If you’re like most dog owners, you may want to try a home remedy before buying an over-the-counter medication. Most over-the-counter medications are safe for dogs, but you may want to call your veterinarian before giving your pet an antidiarrheal medication like Pepto-Bismol or Kaopectate. Both of these products can be safely given to dogs to alleviate diarrhea symptoms.

Mild diarrhea and vomiting are signs of gastrointestinal upset, and in order to alleviate the symptoms of the upset, the dog’s digestive system needs a chance to relax and recuperate. If the upset is due to a bacterial infection a continuous supply of fresh water will give the dog’s body a chance to eliminate the harmful bacteria.

When your dog is ready to eat again you should serve it only stomach-friendly foods so you don’t further irritate its digestive system. Some of the healthy things to feed your dog at this time are chicken, ground beef, rice, eggs, and bread (lightly toasted is fine if your dog prefers it that way).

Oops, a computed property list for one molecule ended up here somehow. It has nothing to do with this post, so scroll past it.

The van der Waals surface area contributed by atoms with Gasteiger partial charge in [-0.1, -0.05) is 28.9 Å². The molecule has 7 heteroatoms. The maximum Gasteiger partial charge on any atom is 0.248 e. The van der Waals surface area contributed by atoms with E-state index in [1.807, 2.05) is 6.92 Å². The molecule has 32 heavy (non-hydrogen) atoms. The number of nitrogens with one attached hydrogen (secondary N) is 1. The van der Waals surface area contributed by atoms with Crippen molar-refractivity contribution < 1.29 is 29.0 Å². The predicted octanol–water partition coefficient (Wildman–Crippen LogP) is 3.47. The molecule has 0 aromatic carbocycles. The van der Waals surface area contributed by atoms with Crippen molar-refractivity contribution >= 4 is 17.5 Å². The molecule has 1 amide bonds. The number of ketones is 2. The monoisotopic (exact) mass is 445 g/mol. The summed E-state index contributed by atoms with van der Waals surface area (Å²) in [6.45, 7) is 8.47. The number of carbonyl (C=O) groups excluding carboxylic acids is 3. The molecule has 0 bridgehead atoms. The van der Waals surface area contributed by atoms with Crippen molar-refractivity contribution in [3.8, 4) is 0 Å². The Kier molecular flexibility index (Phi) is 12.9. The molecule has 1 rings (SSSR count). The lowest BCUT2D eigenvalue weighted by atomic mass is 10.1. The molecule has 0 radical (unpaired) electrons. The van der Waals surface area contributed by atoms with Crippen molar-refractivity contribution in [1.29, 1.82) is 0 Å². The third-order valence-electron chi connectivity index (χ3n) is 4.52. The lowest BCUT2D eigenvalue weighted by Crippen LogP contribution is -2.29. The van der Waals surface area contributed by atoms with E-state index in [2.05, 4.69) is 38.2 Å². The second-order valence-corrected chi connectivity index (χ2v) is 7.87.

Cottage cheese is also an excellent choice because it contains a high content of good bacteria which helps clear the dog’s system of harmful bacteria.

If your dog’s upset stomach problems persist you should schedule an appointment with your veterinarian so more appropriate treatment can be started.

Some of the prescription dog remedies that are available include:
* Metoclopramide – for the treatment of nausea and vomiting;
* Cimetidine – for control of gastrointestinal inflammation;
* Metronidazole – an antimicrobial antibiotic for treating diarrhea caused by bacterial infection;
* Sucralfate – an antiulcer medication that helps neutralize stomach acid;
* Centrine Tabs – used to treat gastrointestinal inflammation when accompanied by nausea, vomiting and diarrhea.